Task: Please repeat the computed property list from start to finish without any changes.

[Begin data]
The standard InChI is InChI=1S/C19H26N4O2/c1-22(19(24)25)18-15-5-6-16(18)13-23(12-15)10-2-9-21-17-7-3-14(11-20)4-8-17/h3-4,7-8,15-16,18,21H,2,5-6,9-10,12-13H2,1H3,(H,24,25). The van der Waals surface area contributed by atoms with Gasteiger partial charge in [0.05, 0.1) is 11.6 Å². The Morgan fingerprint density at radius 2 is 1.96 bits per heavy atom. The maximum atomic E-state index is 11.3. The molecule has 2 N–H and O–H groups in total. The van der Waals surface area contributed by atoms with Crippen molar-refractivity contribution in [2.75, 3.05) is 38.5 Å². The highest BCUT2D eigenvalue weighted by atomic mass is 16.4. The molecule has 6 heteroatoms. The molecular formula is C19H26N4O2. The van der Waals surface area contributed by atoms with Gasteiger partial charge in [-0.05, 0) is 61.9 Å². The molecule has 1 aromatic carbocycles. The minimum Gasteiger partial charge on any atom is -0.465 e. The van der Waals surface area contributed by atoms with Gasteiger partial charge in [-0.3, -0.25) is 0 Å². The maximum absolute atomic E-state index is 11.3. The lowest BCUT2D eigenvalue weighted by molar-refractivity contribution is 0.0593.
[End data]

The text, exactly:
The standard InChI is InChI=1S/C19H26N4O2/c1-22(19(24)25)18-15-5-6-16(18)13-23(12-15)10-2-9-21-17-7-3-14(11-20)4-8-17/h3-4,7-8,15-16,18,21H,2,5-6,9-10,12-13H2,1H3,(H,24,25). The van der Waals surface area contributed by atoms with Gasteiger partial charge in [0.05, 0.1) is 11.6 Å². The Morgan fingerprint density at radius 2 is 1.96 bits per heavy atom. The maximum atomic E-state index is 11.3. The molecule has 2 N–H and O–H groups in total. The van der Waals surface area contributed by atoms with Crippen molar-refractivity contribution in [2.75, 3.05) is 38.5 Å². The highest BCUT2D eigenvalue weighted by atomic mass is 16.4. The molecule has 6 heteroatoms. The molecular formula is C19H26N4O2. The van der Waals surface area contributed by atoms with Gasteiger partial charge in [-0.05, 0) is 61.9 Å². The molecule has 1 aromatic carbocycles. The minimum Gasteiger partial charge on any atom is -0.465 e. The van der Waals surface area contributed by atoms with Gasteiger partial charge in [-0.3, -0.25) is 0 Å². The maximum absolute atomic E-state index is 11.3. The lowest BCUT2D eigenvalue weighted by molar-refractivity contribution is 0.0593.